9. I agree with Frank and you completely. But a lot of people make it seem as though since the last command that Jesus gave was to go and make disciples, that the most important and primary thing to do is that. And if you are not doing that then you are being disobedient.

  10. Thank you for an honest answer to an honest question. I do not currently have the means or the time to read another book. Would you be willing to give me a brief synopsis of your book and your position regarding Israel or is that too intense a subject for a brief synopsis?

  11. Frank. When you say the church is the new Israel, does that mean you endorse replacement theology?

  12. You wrote “Christians who love the Lord Jesus Christ cannot but share their Lord with others […] when a door has been opened by the Spirit.” As a non-Christian, the times that I have had the most moving experience learning from my Christian friends and neighbors has been when context indicated that I was willing to learn at that moment. From within a Christian context, I suppose it could be said that the Spirit moved me to accept at some moments and to decline (politely) at others for a variety of reasons.

    But, this point resonates with me because it indicates that there are going to be times when that door remains closed for some reason. It could simply be that I’ve had a bad day or that I’m trying to focus on a different part of a conversation or whatever, but quite possibly the worst experiences I’ve had with someone advocating for a point of view, religious or otherwise, is when they assume the door is open without discerning if that assumption is accurate!

  13. Greg, I agree with what Frank is saying. We cannot take the text out and separate it from the entire bible. No one is saying evangelism isn’t important, it just isn’t the main focus of being a follower of Christ. All throughout the bible, the main focus is very clear, and that is Christ Jesus. We must take these thoughts that Frank has shared and test it against all of His Word, and with the Holy Spirit. I believe when this is done, many points that Frank makes are valid and on point. To be obedient is to love Christ, and follow Him.

  14. I remember reading Rethinking Discipleship a couple of years ago and it definitely helped form a framework in my mind on this topic.

    “Christians who love the Lord Jesus Christ cannot but share their Lord with others”

    This definitely stuck out to me, as it causes me to evaluate my love for Him and other idols in my life. Something I have been thinking through a lot recently and we having been discussing in our gatherings.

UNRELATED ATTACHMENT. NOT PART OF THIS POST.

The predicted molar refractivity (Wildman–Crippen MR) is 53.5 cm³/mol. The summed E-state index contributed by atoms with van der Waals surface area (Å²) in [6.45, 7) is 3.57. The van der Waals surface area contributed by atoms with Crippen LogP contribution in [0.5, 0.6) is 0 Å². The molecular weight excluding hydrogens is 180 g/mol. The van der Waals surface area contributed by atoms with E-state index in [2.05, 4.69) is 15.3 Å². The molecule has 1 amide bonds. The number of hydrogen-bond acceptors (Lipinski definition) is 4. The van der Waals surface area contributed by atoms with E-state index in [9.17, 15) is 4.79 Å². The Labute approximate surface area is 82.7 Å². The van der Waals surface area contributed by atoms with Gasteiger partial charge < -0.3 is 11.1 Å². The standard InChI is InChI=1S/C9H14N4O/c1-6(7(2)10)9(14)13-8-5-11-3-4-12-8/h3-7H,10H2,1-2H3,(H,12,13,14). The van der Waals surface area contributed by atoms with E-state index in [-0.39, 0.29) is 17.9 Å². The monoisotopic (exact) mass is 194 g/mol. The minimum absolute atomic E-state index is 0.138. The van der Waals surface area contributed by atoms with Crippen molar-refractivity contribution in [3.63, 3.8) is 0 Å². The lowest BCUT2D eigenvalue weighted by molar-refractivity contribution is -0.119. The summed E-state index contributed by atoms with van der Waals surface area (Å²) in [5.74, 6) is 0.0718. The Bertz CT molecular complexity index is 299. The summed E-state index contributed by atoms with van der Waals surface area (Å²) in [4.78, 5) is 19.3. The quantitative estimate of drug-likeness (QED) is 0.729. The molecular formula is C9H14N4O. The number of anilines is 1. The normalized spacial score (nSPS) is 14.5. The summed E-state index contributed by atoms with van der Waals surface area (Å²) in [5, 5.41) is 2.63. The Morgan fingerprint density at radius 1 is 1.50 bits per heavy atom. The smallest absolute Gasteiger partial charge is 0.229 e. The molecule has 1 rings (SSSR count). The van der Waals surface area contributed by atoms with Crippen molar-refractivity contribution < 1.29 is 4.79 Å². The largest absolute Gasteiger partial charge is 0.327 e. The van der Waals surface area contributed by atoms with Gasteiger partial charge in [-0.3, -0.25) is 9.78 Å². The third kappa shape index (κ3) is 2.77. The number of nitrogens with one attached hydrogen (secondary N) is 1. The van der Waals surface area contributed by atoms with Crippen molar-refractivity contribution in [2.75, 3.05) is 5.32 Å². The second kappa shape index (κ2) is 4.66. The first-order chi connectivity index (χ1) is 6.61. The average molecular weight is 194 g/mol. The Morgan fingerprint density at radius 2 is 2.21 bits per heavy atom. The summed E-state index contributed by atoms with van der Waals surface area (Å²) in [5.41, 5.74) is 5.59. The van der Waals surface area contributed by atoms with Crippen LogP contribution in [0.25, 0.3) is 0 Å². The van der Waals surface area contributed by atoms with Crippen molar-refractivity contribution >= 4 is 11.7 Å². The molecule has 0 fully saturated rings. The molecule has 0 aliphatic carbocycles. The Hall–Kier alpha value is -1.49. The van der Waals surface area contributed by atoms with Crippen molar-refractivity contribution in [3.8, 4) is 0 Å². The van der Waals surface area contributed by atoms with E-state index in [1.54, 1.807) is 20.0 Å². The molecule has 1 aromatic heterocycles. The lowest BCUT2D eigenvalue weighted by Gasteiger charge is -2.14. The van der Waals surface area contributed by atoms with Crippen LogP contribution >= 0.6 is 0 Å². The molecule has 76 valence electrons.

The last three points, as well, really struck a cord with me. Very important.

    I will be sharing this with some close friends and will discuss with them as well.

    Thanks Frank!

  15. I was born into a very large, extremely conservative evangelical denomination that placed “evangelizing” near the top, if not the pinnacle of our Christian duty. My entire spiritual life was spent from preschool until I left that church at 27 years old, feeling massive amounts of guilt because I didn’t go door to door on “visitation” Tuesdays and I didn’t read my Bible every day. Lots of guilt. To the point where I always felt I was running or trying to hide my lack of obedience from God. It took many years and through God’s Grace and many friends and teachers and some very odd circumstances I slowly made the incremental steps to the Starting Line. Frank is right on the money with this one. Since being filled by the Holy Spirit and having the revelation of Christ for myself, I have continually shared the Gospel but it has always started organically. I have never “set out” to knock on doors. I have had awesome conversations with atheists, agnostics, and many burned out Christians and those who thought they were Christians. Every time, it was natural, not forced and the love of God just seemed to pour out with no effort on my part. It wasn’t me, but Him and His life being shared right where we were. Sharing Christ is life, not an act. Great post.

  16. The guilt trip on evangelism looks a lot like Amway. You have to build your downline so the guys at the top can keep getting a paycheck.

  17. That text cannot be taken in isolation apart from the rest of the NT. It must be taken in context with all 12 points list above. In one of those points, I remark on what “making disciples” means and how disciples were made in the first century. The article “Rethinking Discipleship, Church, and Mission” covers this. What are your thoughts on the other points? Which resonated with you the most?

  18. What do we say in response to someone who uses Matthew 28:18-20 as the basis for everything we do and says that if we aren’t doing that then we are being disobedient?